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Religion & Culture > Boston Celtics - 2008 NBA Champs
|Boston Celtics - 2008 NBA Champs|
Posted: June 18, 2008 - 22:13 CT
Ok, I'm back. I've been busy this past couple of months researching America's Christian Heritage and should start writing on this new section soon. I must confess that I've also been a bit occupied (like every year about this time) with the NBA playoffs. No, I don't think the games are fixed, but I suspect they are "weighted" somewhat in favor of the teams with the stars. After all, shoe companies paying millions of dollars to the players and for television advertisements don't want to see their stars go out in the first round. The league doesn't want to see a sweep when they can sell tickets for a full seven game series. I also think Vince McMahon would be a natural replacement as commissioner when David Stern retires. That said, though I don't watch much television, I rarely miss the football or basketball playoffs, even after the Green Bay Packers or Dallas Mavericks have been eliminated. I do usually get in some studies during halftime and commercials.
First off, congratulations to the Boston Celtic organization on a great season and series victory over the Lakers. Most of their accolades are well deserved, but I couldn't help being a bit disappointed with the usual media worship of the players, attempting to elevate them to the status of deity. This blog entry is not written to put a damper on the Celtics' accomplishments or their fans' celebration. I believe the Apostle Paul might have been a sports fan. In several of his Biblical letters, he compares the purposeful life of a Christian to athletic competitions ("running the good race" etc). I am writing merely to offer some perspective.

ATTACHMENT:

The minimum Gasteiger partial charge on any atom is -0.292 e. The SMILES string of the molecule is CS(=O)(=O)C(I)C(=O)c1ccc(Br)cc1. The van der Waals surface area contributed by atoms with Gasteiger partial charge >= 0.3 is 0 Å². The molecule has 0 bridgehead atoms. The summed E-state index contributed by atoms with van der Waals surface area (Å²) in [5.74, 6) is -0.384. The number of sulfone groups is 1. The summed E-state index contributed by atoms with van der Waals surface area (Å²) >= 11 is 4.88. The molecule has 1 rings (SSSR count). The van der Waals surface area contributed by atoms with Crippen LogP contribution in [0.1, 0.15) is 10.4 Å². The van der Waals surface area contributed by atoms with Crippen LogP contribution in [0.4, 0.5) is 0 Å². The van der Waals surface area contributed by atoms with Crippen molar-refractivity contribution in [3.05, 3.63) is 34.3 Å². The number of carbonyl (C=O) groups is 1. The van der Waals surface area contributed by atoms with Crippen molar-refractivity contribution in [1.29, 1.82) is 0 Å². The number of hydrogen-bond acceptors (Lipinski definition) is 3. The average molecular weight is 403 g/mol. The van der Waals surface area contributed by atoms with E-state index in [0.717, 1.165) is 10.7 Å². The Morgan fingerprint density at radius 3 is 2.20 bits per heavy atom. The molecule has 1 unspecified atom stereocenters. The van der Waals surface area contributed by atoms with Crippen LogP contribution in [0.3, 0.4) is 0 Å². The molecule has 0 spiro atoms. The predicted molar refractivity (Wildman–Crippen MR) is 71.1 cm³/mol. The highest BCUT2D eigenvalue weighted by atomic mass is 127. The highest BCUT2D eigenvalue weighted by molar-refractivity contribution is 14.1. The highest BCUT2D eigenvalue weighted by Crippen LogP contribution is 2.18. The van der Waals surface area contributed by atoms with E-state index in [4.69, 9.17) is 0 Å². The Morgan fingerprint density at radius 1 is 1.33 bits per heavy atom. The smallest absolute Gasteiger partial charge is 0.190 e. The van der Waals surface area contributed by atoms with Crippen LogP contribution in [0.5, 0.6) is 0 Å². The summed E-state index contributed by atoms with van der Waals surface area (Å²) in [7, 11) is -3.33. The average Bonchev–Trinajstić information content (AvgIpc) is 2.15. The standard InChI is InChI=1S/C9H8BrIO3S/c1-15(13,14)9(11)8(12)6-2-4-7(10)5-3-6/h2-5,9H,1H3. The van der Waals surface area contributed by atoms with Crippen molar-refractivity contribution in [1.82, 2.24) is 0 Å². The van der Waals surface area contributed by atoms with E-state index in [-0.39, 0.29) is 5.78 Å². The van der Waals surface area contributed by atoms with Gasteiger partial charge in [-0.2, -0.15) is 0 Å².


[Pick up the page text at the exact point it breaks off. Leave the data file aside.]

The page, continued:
The first thought that ran through my mind was wondering how many Christians attend the games, paying extra for seats closer to the court, screaming and cheering each goal, then sit in the back of the church with a glum look while singing "Victory in Jesus". If we can get this excited about a ball game, how much more excited should we be to witness a soul plucked from the pit of hell. I remember sitting in church a few years ago in Shreveport, La. A member of the LSU football team had been saved the week before and was sitting in front of us. Shortly after the sermon began, this 6'3", 240 pound athlete could no longer control his excitement. He got up, went outside and started running circles around the building, yelling for joy at the top of his lungs. He then came back in and sat down. He later got up two or three more times to repeat this action. He simply could not contain the joy he was feeling at knowing that he had been adopted into the family of God. Now, everyone has different temperaments, so I'm not saying that if one doesn't react this way, he or she isn't saved. We are not saved by our feelings, but though our faith. I do think we must examine ourselves to make sure we have our priorities straight, not only in corporate worship, but in our everyday lives.
About ten years ago, I stopped to vote on my way home in Round Rock, Texas, just north of Austin. The polling place was the children's building of a small church. As I waited in line, I found myself reading a poster hanging on the wall entitled "One Hundred Years from Now". I don't remember the exact words, but I think the theme is very appropriate for this occasion.
One hundred years from now, it won't matter how much was in your bank account, how big a house you lived in, what kind of car you drove, what kind of clothes or jewelry you wore, how many golf trophies or NBA titles you won... but the world can be radically changed by the difference you made in the life of one child.
June 24, 2008 - 18:21
Thanks for writing this article. I think too many Christians tend to be killjoys when it comes to sports or other activities. God gave us certain abilities so that we could have life abundantly. God is not sitting up in heaven waiting to zap us if we have too much fun. Celtics in a repeat for 2009!